Some of the symptoms from these foods will dissipate on their own, but it’s best not to take chances. If you notice any of these problems, especially after a cookout or other summer get-together, get your pet to a veterinarian as fast as possible (some of these things are also problematic for cats).

Also, this is hardly a definitive list of all things bad for pets that are good for humans to eat, so before giving your pet any people food, check it and its ingredients out online or consult your veterinarian.

Note: I will be posting about dog related topics periodically. If you’d like to be notified of these posts, please subscribe to the blog. (second subscription option at top on right) Thanks!!

The next Marcia Banks and Buddy cozy mystery is out!! (and Book 1 is ON SALE for $0.99 thru Sat. 9/3)


book coverSweet, adorable Lacy has stolen Marcia Banks’ heart, but money is tight. Like it or not, the service dog trainer needs to complete the human phase of the training and deliver the dog to her new owner in order to get paid. But the ex-Army nurse client turns out to be a challenging trainee. On top of her existing neuroses–which go beyond the psychological damage from a sexual assault during her second tour in Afghanistan–the veteran is now being stalked.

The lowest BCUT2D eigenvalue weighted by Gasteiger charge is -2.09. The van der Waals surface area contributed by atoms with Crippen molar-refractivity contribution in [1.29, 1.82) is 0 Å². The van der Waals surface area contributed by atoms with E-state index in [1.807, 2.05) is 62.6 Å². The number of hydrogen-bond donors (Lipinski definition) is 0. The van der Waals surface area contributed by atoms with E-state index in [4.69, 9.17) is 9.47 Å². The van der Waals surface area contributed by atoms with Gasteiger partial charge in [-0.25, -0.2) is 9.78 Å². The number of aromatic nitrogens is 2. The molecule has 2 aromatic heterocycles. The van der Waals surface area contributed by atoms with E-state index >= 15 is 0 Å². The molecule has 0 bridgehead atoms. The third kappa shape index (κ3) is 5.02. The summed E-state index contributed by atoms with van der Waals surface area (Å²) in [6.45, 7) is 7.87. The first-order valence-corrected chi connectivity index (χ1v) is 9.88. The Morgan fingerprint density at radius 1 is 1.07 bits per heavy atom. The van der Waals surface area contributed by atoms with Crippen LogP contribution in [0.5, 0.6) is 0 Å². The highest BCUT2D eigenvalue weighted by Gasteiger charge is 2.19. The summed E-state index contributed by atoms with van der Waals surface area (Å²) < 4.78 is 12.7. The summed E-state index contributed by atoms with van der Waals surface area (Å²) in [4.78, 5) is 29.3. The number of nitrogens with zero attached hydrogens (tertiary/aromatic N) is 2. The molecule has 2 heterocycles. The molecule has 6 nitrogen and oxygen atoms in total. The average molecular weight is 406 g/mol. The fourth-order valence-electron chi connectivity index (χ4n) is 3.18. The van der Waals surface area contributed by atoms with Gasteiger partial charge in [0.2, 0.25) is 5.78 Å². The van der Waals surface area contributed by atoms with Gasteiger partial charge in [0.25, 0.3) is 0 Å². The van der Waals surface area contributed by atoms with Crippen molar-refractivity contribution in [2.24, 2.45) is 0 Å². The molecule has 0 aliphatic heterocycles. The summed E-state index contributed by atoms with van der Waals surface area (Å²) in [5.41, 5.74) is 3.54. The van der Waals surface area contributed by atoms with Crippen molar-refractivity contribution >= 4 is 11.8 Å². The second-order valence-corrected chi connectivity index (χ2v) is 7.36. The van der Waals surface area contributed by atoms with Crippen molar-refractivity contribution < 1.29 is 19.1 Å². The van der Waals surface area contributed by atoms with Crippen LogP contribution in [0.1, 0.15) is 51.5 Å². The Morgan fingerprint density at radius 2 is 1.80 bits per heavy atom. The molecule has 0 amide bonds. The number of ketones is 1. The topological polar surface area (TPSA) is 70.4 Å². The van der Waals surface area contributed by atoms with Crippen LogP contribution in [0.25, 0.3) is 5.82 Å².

When Marcia receives a bizarre warning to stay away from her client and Lacy is also caught in the stalker’s malicious orbit, Sheriff Will Haines steps in to investigate. Marcia finds this both endearing and annoying, especially when he expects her to stay on the sidelines. The training fee would make her solvent again, but how can she put her dogs at risk?

Maybe Marcia should be more worried about herself, since the stalker has decided to pay her off in a very different way.




And To Kill A Labrador is ON SALE for just 99 cents from 8/27 to 9/3 (It’s already reduced on some retailers.)

ToKillALabrador FINALMarcia (pronounced Mar-see-a, not Marsha) likes to think of herself as a normal person, even though she has a rather abnormal vocation. She trains service dogs for combat veterans with PTSD. And when the ex-Marine owner of her first trainee is accused of murdering his wife, she gets sucked into an even more abnormal avocation–amateur sleuth.




Theme by Anders NorenUp ↑